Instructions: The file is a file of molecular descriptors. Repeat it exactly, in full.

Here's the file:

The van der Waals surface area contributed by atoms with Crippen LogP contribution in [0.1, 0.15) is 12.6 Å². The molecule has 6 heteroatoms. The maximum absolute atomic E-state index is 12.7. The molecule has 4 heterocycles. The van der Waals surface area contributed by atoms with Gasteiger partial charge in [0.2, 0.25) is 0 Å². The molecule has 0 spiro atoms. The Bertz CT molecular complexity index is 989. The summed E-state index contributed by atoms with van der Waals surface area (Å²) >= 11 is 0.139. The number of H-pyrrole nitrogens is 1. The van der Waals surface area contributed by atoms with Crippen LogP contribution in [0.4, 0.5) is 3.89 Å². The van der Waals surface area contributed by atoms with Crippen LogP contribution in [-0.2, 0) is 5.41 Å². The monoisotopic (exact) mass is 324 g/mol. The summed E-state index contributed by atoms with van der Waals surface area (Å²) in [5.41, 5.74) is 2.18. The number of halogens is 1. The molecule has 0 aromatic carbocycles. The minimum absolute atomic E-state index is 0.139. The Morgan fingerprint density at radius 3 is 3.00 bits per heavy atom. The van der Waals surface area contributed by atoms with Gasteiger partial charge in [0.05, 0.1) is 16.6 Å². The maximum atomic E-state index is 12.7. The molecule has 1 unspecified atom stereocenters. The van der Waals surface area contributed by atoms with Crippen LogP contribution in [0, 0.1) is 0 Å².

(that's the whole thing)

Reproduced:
The van der Waals surface area contributed by atoms with Crippen LogP contribution in [0.1, 0.15) is 12.6 Å². The molecule has 6 heteroatoms. The maximum absolute atomic E-state index is 12.7. The molecule has 4 heterocycles. The van der Waals surface area contributed by atoms with Gasteiger partial charge in [0.2, 0.25) is 0 Å². The molecule has 0 spiro atoms. The Bertz CT molecular complexity index is 989. The summed E-state index contributed by atoms with van der Waals surface area (Å²) >= 11 is 0.139. The number of H-pyrrole nitrogens is 1. The van der Waals surface area contributed by atoms with Crippen LogP contribution in [0.4, 0.5) is 3.89 Å². The van der Waals surface area contributed by atoms with Crippen LogP contribution in [-0.2, 0) is 5.41 Å². The monoisotopic (exact) mass is 324 g/mol. The summed E-state index contributed by atoms with van der Waals surface area (Å²) in [5.41, 5.74) is 2.18. The number of halogens is 1. The molecule has 0 aromatic carbocycles. The minimum absolute atomic E-state index is 0.139. The Morgan fingerprint density at radius 3 is 3.00 bits per heavy atom. The van der Waals surface area contributed by atoms with Gasteiger partial charge in [0.05, 0.1) is 16.6 Å². The maximum atomic E-state index is 12.7. The molecule has 1 unspecified atom stereocenters. The van der Waals surface area contributed by atoms with Crippen LogP contribution in [0, 0.1) is 0 Å².